Kate will confirm the precise mileage after doing a final recce ride, but expect to ride approximately 25-30 miles, with a few hills thrown in.

(Phot credit: www.visitwiltshire.co.uk)

Kate’s Super Savernake and Martinsell Meander

Kate Davidson leads this mixed ride, which combines the trails of Savernake Forest with the ups and downs of Martinsell Hill. Expect beautiful views from the hill and varied terrain, including splendid woodland singletrack, byways and bridleways, country lanes and a cracking, grassy descent down Martinsell Hill.

We’ll meet at Postern Hill campsite carpark, on the outskirts of Marlborough, and head into the forest. Those of you who came on my Savernake Spins earlier in the year will be familiar with some of the route; if not, you’re in for a treat! From Savernake, we’ll head across to Ram Alley following byways, bridleways and country lanes to Martinsell Hill. There’s a narrow, rocky/rooty section once we get on top of the hill – feel free to walk this if you’re a root-hater – but at the end of this is a long, grassy descent which is terrific fun and you can take it at your own pace – bat out of hell, or steady as you like. We’ll then ride along Mud Lane, cross the road back into the forest and ride back to the campsite.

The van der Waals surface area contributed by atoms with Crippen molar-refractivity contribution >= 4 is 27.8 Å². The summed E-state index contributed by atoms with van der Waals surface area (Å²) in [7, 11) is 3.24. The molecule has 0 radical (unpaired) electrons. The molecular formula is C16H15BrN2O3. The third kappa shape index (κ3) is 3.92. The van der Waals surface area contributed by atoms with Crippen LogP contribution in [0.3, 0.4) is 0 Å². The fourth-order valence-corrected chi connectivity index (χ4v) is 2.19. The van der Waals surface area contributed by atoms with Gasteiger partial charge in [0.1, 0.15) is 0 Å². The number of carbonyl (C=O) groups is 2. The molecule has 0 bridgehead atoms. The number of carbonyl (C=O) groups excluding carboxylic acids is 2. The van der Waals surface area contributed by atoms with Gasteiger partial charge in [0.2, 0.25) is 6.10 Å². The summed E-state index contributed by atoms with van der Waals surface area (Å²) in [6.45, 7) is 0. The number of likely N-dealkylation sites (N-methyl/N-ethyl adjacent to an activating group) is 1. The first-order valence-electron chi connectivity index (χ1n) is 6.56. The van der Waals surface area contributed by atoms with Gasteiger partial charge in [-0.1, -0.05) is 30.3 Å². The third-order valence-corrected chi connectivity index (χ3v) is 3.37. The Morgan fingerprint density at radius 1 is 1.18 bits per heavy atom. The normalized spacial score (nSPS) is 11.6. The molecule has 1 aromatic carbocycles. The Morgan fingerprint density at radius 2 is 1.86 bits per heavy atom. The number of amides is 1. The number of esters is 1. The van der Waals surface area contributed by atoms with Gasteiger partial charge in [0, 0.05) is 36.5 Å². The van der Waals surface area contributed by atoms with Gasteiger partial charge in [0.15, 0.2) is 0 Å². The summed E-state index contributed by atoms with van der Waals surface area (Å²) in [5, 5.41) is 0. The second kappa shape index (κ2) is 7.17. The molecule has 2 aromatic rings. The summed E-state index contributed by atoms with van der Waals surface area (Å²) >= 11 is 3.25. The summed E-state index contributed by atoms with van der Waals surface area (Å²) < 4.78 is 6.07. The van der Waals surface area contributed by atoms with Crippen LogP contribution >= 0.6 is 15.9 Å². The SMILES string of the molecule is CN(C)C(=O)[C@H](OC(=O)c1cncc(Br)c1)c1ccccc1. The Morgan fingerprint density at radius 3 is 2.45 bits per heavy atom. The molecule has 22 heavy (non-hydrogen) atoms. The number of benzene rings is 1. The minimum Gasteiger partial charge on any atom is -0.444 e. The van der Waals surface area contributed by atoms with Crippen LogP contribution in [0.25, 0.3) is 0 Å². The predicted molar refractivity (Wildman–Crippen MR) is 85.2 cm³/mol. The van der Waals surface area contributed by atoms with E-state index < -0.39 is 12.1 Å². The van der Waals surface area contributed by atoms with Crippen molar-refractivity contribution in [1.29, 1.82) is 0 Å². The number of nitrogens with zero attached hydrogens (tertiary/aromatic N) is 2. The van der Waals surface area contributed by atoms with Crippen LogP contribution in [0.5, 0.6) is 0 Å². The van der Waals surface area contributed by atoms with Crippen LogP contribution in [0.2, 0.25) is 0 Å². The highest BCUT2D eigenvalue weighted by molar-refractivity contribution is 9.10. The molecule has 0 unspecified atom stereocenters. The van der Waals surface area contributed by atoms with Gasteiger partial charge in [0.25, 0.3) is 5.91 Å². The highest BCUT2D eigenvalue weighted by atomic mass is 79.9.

The route will likely come in at between 25-30 miles. There is nothing overly technical or particularly scary – the climb up to Martinsell Hill is short but very steep, and some may prefer to walk it; there’s the rocky bit of singletrack at the top – and the descent, which can be ridden as fast or slow as you like. This will be a social ride at a sensible pace, which will hopefully be a lot of fun. Although not listed as a ‘Novice-friendly’ ride, everyone capable of riding around 30 miles is welcome, and no-one will be left behind.

I am looking into the possibility of incorporating a stop at Crofton Beam Engines for coffee & cake or lunch, which I will confirm after my recce. In the absence of a cafe stop bring anything you feel you may need such as water and snacks, dress for the weather and make sure you bring anything you may need such as spare tubes, etc.